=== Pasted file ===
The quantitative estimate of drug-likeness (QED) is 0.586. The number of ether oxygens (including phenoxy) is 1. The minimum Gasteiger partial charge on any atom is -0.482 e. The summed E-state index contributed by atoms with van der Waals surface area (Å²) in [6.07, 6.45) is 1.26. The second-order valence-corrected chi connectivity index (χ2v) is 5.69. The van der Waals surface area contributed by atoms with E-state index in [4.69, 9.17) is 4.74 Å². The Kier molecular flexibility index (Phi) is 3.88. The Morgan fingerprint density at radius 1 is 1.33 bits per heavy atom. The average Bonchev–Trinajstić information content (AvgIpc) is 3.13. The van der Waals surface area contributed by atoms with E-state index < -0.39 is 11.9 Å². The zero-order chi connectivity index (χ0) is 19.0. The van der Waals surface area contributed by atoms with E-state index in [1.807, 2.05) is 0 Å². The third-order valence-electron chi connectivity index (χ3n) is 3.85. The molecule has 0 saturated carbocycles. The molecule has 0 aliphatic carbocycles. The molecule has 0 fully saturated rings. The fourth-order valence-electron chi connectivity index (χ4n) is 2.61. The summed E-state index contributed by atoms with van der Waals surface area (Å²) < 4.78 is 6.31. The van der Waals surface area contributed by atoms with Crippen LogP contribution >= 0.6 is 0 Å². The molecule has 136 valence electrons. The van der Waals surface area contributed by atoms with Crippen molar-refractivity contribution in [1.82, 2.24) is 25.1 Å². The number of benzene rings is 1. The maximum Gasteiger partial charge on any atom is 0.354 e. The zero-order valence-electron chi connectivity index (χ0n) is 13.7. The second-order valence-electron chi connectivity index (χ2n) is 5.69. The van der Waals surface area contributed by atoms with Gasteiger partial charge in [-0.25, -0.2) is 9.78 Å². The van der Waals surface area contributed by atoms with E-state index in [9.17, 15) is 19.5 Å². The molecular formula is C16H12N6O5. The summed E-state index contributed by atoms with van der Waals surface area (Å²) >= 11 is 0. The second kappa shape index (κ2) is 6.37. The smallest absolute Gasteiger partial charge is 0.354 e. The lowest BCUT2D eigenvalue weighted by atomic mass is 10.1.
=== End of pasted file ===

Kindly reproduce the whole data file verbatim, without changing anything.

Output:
The quantitative estimate of drug-likeness (QED) is 0.586. The number of ether oxygens (including phenoxy) is 1. The minimum Gasteiger partial charge on any atom is -0.482 e. The summed E-state index contributed by atoms with van der Waals surface area (Å²) in [6.07, 6.45) is 1.26. The second-order valence-corrected chi connectivity index (χ2v) is 5.69. The van der Waals surface area contributed by atoms with E-state index in [4.69, 9.17) is 4.74 Å². The Kier molecular flexibility index (Phi) is 3.88. The Morgan fingerprint density at radius 1 is 1.33 bits per heavy atom. The average Bonchev–Trinajstić information content (AvgIpc) is 3.13. The van der Waals surface area contributed by atoms with E-state index < -0.39 is 11.9 Å². The zero-order chi connectivity index (χ0) is 19.0. The van der Waals surface area contributed by atoms with E-state index in [1.807, 2.05) is 0 Å². The third-order valence-electron chi connectivity index (χ3n) is 3.85. The molecule has 0 saturated carbocycles. The molecule has 0 aliphatic carbocycles. The molecule has 0 fully saturated rings. The fourth-order valence-electron chi connectivity index (χ4n) is 2.61. The summed E-state index contributed by atoms with van der Waals surface area (Å²) < 4.78 is 6.31. The van der Waals surface area contributed by atoms with Crippen LogP contribution >= 0.6 is 0 Å². The molecule has 136 valence electrons. The van der Waals surface area contributed by atoms with Crippen molar-refractivity contribution in [1.82, 2.24) is 25.1 Å². The number of benzene rings is 1. The maximum Gasteiger partial charge on any atom is 0.354 e. The zero-order valence-electron chi connectivity index (χ0n) is 13.7. The second-order valence-electron chi connectivity index (χ2n) is 5.69. The van der Waals surface area contributed by atoms with Gasteiger partial charge in [-0.25, -0.2) is 9.78 Å². The van der Waals surface area contributed by atoms with E-state index in [9.17, 15) is 19.5 Å². The molecular formula is C16H12N6O5. The summed E-state index contributed by atoms with van der Waals surface area (Å²) >= 11 is 0. The second kappa shape index (κ2) is 6.37. The smallest absolute Gasteiger partial charge is 0.354 e. The lowest BCUT2D eigenvalue weighted by atomic mass is 10.1.